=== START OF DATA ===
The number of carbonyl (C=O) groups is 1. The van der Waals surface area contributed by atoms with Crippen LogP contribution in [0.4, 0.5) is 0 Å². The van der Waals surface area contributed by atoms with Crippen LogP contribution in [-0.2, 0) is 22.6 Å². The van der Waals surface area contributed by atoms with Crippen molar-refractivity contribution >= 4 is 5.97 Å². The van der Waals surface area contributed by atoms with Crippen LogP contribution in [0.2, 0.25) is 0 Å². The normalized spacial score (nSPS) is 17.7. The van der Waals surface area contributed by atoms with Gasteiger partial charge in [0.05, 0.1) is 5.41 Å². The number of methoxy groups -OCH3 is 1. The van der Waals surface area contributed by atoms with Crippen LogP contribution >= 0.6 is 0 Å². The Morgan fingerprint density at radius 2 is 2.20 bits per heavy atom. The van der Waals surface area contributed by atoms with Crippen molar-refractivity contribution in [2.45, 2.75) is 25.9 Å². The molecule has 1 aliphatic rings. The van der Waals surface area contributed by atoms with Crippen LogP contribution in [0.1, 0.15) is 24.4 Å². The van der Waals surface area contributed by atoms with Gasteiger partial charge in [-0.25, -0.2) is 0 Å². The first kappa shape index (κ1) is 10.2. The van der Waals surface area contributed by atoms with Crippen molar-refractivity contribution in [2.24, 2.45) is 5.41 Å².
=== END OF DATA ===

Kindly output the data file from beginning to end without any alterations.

The number of carbonyl (C=O) groups is 1. The van der Waals surface area contributed by atoms with Crippen LogP contribution in [0.4, 0.5) is 0 Å². The van der Waals surface area contributed by atoms with Crippen LogP contribution in [-0.2, 0) is 22.6 Å². The van der Waals surface area contributed by atoms with Crippen molar-refractivity contribution >= 4 is 5.97 Å². The van der Waals surface area contributed by atoms with Crippen LogP contribution in [0.2, 0.25) is 0 Å². The normalized spacial score (nSPS) is 17.7. The van der Waals surface area contributed by atoms with Gasteiger partial charge in [0.05, 0.1) is 5.41 Å². The number of methoxy groups -OCH3 is 1. The van der Waals surface area contributed by atoms with Crippen LogP contribution >= 0.6 is 0 Å². The Morgan fingerprint density at radius 2 is 2.20 bits per heavy atom. The van der Waals surface area contributed by atoms with Crippen molar-refractivity contribution in [2.45, 2.75) is 25.9 Å². The molecule has 1 aliphatic rings. The van der Waals surface area contributed by atoms with Crippen LogP contribution in [0.1, 0.15) is 24.4 Å². The van der Waals surface area contributed by atoms with Gasteiger partial charge in [-0.25, -0.2) is 0 Å². The first kappa shape index (κ1) is 10.2. The van der Waals surface area contributed by atoms with Crippen molar-refractivity contribution in [2.24, 2.45) is 5.41 Å².